Of course, Indian languages are dying a slow death. Owing to the richest traditions and diverse cultures, India is definitely losing its essence–unity in diversity–with time. In other words, language is all at once a mechanism that determines how we relate to the world, to each other, and even to ourselves. Any native language, a mother tongue, is a tool that makes us human, relates us to our origins and roots. A single word from any language connects us to a completely different world. The cost of losing a language equals the death of a culture, death of a way of thinking and a whole way of life in itself. Can we afford the disappearing ancient Indian ways of life and cultures?
Will it be acceptable for Indians to lose their diversity?
As the world is becoming one with one language of the Dot.com world, many tribal cultures and languages are at stake. We have already lost many, as every now and then, we hear the last speaker of “this or that” language has died. What our children learn in the schools is the language in the majority, therefore they can learn a way of living and communicate to compete in the future and the outside world. U.R. Ananthamurthy, a Kannada writer said that India is a country where the illiterate worker speaks five-seven languages and the convent school child speaks one. The death of any language sure is a tragedy in itself.
According to a poet and existentialist, Walt Whitman, language is the sum total of all that humans experience as a species. “Language is not an abstract construction of the learned, or of dictionary makers, but is something arising out of the work, needs, ties, joys, affections, tastes, of long generations of humanity, and has its bases broad and low, close to the ground,” Humans would be unable to express their feelings without the language of their own birth, the one with which a newborn communicates with their mother, thoughts, emotions, desires, and beliefs. Without native languages, there could be no diversions in society and possibly no culture or religion.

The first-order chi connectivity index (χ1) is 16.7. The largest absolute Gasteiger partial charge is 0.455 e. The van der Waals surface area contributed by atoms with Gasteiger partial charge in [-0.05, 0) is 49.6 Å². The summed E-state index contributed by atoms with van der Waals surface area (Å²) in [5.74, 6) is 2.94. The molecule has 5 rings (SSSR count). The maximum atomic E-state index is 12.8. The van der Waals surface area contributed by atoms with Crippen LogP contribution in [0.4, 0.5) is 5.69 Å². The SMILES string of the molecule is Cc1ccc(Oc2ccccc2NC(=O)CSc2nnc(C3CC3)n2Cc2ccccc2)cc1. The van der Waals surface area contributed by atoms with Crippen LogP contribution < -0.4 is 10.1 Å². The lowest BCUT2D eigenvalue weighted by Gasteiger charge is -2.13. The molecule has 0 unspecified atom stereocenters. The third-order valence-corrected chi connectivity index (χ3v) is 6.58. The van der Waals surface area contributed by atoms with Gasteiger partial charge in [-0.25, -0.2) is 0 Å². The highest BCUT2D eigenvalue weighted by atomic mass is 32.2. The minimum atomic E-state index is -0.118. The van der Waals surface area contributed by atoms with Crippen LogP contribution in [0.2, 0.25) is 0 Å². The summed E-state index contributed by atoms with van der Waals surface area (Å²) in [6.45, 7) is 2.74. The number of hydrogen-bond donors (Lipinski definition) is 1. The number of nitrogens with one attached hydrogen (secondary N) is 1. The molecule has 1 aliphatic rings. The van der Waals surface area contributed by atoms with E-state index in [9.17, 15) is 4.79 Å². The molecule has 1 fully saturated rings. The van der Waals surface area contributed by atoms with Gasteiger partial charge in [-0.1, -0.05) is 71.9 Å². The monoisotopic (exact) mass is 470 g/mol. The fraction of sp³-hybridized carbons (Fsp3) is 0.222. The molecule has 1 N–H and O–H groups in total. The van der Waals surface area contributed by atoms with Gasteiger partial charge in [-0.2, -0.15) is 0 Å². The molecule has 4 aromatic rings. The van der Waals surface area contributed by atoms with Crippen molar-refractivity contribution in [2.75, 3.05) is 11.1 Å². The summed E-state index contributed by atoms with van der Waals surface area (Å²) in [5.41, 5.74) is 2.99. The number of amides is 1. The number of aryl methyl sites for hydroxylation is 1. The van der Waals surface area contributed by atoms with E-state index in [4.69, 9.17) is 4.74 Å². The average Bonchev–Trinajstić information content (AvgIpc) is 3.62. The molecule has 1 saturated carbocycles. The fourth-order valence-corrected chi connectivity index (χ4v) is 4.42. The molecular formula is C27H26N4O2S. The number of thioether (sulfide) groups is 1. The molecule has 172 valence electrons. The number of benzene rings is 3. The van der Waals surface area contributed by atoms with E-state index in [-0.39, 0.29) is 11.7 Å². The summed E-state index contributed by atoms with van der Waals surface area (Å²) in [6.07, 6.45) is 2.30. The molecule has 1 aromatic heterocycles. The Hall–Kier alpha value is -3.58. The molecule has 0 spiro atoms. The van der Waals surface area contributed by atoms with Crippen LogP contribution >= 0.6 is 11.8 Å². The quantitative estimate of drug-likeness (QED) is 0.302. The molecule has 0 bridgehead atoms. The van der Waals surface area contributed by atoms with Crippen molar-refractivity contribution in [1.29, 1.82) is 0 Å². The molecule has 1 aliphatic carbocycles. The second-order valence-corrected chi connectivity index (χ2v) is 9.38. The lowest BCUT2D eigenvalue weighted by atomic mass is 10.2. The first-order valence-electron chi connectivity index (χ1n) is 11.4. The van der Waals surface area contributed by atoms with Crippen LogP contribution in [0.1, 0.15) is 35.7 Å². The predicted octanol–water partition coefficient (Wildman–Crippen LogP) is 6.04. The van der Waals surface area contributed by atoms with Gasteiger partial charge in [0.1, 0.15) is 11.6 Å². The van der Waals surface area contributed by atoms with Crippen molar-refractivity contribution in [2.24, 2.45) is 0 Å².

Globalization and the internet have already affected the linguistic culture of Indians in various sense. Many Indians have a vested interest in maintaining the status quo by speaking the English language. Since independence, there has been a proliferation of English medium schools in India and globalization is one of the reasons why. Many schools give the choice of choosing French or German over Sanskrit. It not a point of criticism as our children need to be in line with the futuristic world. However, it is a point to ponder, how we can save the ancient language that we own, while also accepting modernism.
The people of India need to understand that their native language is relevant, possesses dignity, provides us identity, competence, and meaning in our lives. No one guarantees the survival of dying languages, it is completely up to our choices on how we sustain and transcend them to our future generations. A language disappears when the new generation accepts modernity and doesn’t want to inculcate old ways of the lives, lived by their parents.
The major drawback of our ultra-modern and hyper-connected world is the loss of real human-to-human touch, connection, emotions, and feelings. The emptiness of the world that has made us one, can be seen in the rising mental health issues every year.
Probably, schools and universities must follow a two-language formula, where one language must be English-to communicate with the outside world, and the other must be their native language, the language of their community or tribe. This way maybe we can save the dying knowledge and languages of our rich and indigenous cultures.